This perennial legume is a viable alfalfa alternative in some areas
To many people, sainfoin is a new crop. But to Don Keil, it's an old friend. Sainfoin has been a part of his forage program for more than 40 years.
“It was brought into this country from Turkey and introduced to Montana in the 1960s, when I was at Montana State. When I graduated, one of my professors gave me seed to take home and plant. I did and it's been doing well for our operation ever since,” says the Conrad, MT, rancher and owner of Montana Seeds, Inc.
The forage legume looks a little like alfalfa and will grow almost anywhere that alfalfa does, Keil says. But it can be grazed without fear of bloat in livestock, and even the stems are highly palatable to cattle. It also has good drought tolerance and is extremely winterhardy.
“Sainfoin is slower to regrow than alfalfa,” he says, yet it matures faster in spring, providing a cutting about two weeks earlier. Most dryland growers take one cutting in June, then graze the regrowth later in summer.
Keil and other growers in his area have tried different levels of fertilizer on sainfoin, but found it doesn't respond enough to justify the added cost. “It seems to get what it needs from our soils, so I don't apply fertilizer anymore.”
The crop is well-suited to well-drained, calcareous soils, with a pH between 7.0 and 8.0. That makes it a natural fit in Montana, Wyoming and Colorado. “But I've sold seed to farmers all over the country and heard that it does well in lots of places,” he notes.
Planting depth is key to getting a solid crop established, says Keil, and something many growers new to the crop don't watch carefully enough. “The seed can't be planted too deep — ideally just one-half to three-quarters of a inch deep — or it just won't come up. Too many people see the big seed and assume they need to plant it deeper. That's a critical mistake.”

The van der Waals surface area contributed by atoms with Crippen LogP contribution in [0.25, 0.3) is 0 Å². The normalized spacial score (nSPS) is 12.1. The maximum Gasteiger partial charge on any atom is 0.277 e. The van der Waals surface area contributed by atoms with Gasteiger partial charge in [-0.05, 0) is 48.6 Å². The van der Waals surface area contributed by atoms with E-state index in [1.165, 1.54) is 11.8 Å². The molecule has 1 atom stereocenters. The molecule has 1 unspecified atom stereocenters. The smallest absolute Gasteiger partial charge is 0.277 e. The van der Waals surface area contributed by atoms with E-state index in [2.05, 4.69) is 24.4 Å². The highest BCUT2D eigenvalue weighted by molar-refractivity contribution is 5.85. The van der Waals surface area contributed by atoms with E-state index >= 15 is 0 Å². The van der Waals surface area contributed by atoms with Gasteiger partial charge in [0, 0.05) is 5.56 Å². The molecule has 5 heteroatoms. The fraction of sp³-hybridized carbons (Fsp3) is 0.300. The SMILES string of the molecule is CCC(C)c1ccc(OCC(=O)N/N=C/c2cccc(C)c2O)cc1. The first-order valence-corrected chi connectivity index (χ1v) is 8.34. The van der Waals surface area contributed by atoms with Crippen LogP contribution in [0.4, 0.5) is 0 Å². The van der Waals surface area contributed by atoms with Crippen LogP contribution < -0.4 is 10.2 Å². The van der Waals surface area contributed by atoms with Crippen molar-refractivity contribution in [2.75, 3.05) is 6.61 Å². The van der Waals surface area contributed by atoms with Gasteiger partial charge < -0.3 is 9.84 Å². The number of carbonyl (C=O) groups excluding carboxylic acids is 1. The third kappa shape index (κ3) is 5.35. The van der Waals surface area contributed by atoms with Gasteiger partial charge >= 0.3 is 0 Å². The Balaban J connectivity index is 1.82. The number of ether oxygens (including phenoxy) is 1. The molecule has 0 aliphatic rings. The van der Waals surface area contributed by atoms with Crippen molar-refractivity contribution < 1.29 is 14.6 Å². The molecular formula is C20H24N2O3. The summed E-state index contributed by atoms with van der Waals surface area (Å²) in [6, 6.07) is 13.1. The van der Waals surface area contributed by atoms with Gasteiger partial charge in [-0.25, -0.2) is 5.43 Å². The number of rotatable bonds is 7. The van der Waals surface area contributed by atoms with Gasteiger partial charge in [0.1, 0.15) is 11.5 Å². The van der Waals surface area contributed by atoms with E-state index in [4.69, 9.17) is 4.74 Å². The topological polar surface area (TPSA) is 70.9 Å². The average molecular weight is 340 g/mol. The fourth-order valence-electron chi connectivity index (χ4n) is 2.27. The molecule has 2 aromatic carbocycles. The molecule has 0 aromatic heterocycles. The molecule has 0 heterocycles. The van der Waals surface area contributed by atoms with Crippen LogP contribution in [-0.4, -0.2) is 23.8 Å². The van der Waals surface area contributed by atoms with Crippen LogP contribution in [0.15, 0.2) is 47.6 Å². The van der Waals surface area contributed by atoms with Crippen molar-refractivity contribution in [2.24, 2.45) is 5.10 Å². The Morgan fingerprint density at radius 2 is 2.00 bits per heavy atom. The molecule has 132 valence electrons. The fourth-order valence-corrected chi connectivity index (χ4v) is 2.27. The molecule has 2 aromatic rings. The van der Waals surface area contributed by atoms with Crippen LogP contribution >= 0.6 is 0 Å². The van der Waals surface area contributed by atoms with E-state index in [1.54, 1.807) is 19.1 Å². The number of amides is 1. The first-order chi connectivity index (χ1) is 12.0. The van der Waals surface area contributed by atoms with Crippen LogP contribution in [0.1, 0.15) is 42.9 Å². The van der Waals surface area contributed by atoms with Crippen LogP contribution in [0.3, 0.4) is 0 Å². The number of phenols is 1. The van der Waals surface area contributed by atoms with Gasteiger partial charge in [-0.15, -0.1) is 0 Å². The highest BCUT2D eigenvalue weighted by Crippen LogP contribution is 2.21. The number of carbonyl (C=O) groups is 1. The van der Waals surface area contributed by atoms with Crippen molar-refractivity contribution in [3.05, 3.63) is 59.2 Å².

There are about 32,000 of the large, brown seeds per pound, and seeding rates range from 35 to 45 lbs/acre for irrigated fields and 25-30 lbs/acre on dryland fields. The crop can be drilled or planted in rows. “I use a single-disc no-till drill, which does a good job with planting depth,” says Keil.
Sainfoin seed also needs to be inoculated with a specific Rhizobium not found in most soils in Montana, notes Dennis Cash, extension forage specialist at Montana State University.
“It needs moisture to get established, but once it develops a deep root, it's fairly hardy,” he adds.
Early spring weed control is important, notes Keil, who usually applies glyphosate to control cheatgrass (downy brome), which is the biggest weed challenge in his area. “I've never seen any crop injury from it, and it keeps my fields clean. I usually make an application every spring to keep the fields weed-free.”
It can be seeded in a mix or by itself, says Cash. “Many ranchers have used it in varying proportions with meadow bromegrass, birdsfoot trefoil and orchardgrass to produce a high-quality pasture mix.”
On its own, sainfoin has performed well in forage yield trials, he says. “Shoshone, a new variety, actually beat alfalfa in a four-year trial we conducted, yielding an average of 5½ tons/acre.”
A 2008 University of Wyoming study showed similar results, with Shoshone getting the top yield — 6.79 tons/acre under irrigation. Its dry matter yield was 3.7 tons/acre compared to 3.58 tons/acre for alfalfa, with crude protein slightly lower than that of alfalfa, but relative feed value higher.
Shoshone, introduced in 2005, is more tolerant to northern root knot nematode than previous varieties, is resistant to alfalfa stem nematode and generally has higher yields. Delaney is another new variety now in the seed production phase and expected to be available in 2010. Seed price is between $2.50 and $4/lb.